As we continue with bed building for the spring, we thought you might like to know how and why we build the beds the way we do. We selected our model to take advantage of the many distinct benefits of raised beds, especially in urban settings. They can be placed anywhere, even in parking lots! This is an advantage to organizations that may not have in-ground garden space. We bring in soil and compost which reduces any concern about soil contaminants. With flexibility in height, raised bed gardens can also be much more effective for people of varying ages and abilities. Beds can be placed low to the ground for kids to work in, or they can be built higher for someone to garden from a nearby chair or stool. CGC has adopted the raised bed model to take advantage of all of these benefits.
What does CGC use to build the gardens? Well, the material that we have been using is rough cut, locally-sourced hemlock. There are many other options for building materials, but hemlock is preferred for its natural resistance to rot and its cost effectiveness. Other commonly used options are cedar (more expensive), pine (shorter life), and pressurized or treated wood. Pressurized wood is complicated because manufacturers are improving the chemicals used, however for growing food, we still stay away from it. CGC uses boards that are 2” by 8” in varying lengths. This allows for a variety of options when planning and designing your garden.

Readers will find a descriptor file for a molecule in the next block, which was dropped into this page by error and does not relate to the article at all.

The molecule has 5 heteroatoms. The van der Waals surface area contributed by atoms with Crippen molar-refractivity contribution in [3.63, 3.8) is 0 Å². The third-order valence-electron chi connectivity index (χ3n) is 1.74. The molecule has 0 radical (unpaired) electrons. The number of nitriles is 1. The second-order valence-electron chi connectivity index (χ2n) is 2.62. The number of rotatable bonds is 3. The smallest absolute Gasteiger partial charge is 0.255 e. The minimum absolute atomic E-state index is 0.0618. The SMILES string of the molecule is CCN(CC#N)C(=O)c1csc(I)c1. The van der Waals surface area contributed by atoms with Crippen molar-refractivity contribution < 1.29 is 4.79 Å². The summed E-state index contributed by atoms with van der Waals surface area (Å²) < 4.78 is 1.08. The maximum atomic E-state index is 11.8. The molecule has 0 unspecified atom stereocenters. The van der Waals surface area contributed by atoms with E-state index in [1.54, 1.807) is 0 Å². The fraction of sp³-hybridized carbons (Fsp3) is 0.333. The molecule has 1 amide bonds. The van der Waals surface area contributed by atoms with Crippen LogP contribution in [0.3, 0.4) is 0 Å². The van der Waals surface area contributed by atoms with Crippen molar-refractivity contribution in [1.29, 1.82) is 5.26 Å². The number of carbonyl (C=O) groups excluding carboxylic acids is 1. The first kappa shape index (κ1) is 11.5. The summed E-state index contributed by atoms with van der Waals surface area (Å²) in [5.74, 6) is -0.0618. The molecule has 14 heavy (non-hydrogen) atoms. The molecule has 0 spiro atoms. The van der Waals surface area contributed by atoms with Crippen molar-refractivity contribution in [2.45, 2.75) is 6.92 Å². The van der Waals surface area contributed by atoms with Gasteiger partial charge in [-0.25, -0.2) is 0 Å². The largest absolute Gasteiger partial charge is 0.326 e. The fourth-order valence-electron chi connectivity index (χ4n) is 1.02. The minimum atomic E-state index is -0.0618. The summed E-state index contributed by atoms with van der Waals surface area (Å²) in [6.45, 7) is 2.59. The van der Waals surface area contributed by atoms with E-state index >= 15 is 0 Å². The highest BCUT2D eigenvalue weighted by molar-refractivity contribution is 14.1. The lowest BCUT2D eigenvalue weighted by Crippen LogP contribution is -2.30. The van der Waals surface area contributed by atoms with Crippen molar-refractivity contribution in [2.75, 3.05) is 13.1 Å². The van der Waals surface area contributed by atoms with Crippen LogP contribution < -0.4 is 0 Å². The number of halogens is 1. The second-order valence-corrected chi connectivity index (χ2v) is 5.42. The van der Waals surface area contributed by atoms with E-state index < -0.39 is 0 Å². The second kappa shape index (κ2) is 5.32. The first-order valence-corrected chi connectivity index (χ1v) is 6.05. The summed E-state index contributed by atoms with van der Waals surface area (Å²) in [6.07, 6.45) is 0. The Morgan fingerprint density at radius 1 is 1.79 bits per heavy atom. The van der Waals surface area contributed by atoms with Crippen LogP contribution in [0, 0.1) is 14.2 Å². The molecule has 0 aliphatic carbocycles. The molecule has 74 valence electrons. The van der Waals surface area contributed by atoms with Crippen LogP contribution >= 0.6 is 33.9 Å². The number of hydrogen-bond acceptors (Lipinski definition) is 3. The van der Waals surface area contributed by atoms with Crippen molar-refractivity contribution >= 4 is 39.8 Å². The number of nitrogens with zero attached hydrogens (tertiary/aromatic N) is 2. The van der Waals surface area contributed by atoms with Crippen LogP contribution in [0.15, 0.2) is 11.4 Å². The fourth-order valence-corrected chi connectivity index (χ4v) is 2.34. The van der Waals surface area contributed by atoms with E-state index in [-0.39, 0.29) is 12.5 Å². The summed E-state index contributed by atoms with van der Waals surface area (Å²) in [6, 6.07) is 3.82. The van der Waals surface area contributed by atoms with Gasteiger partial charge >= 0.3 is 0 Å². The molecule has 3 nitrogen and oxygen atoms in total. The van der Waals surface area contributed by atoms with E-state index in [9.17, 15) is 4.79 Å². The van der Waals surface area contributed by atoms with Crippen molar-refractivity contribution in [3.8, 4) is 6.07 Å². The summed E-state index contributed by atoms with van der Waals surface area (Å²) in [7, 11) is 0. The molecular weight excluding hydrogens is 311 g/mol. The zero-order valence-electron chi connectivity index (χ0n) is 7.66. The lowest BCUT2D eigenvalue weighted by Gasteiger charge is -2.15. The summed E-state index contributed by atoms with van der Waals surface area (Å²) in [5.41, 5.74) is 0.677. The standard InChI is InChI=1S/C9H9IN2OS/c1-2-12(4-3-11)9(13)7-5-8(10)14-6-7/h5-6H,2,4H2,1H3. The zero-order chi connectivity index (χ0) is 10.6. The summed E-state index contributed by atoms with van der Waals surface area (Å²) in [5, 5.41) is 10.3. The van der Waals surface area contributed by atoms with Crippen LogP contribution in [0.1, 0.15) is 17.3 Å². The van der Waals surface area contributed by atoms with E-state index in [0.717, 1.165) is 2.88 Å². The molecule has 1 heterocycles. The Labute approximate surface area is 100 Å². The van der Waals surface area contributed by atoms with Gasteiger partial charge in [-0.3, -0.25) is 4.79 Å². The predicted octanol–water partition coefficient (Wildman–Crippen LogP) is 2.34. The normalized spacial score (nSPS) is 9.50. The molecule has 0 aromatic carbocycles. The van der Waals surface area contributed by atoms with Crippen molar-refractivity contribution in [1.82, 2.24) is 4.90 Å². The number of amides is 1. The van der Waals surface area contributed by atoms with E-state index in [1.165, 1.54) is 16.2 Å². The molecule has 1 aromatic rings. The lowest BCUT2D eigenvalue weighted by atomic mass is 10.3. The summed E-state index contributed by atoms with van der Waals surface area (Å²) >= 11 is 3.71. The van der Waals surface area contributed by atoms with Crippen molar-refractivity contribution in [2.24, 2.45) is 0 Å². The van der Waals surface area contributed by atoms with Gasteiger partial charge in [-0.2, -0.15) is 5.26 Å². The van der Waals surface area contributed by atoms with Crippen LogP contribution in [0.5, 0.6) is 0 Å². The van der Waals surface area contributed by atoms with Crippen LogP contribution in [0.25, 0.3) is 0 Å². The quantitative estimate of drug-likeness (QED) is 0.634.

In sourcing hemlock in Southwest New Hampshire, CGC has been fortunate to work with Great Brook Forest Products in Langdon, NH (www.greatbrookforestproducts.com/). They have been an excellent partner in this endeavor and have helped to provide a cost effective solution for us. Great Brook harvests locally and sustainably in providing timber and siding materials for homes in the Northeast. We now have a nice stack of hemlock that we can cut specifically to match the space requirements of our new partner organizations. We are excited to keep building hemlock garden beds that will last for years to come!
Here are a couple of more links you may find helpful: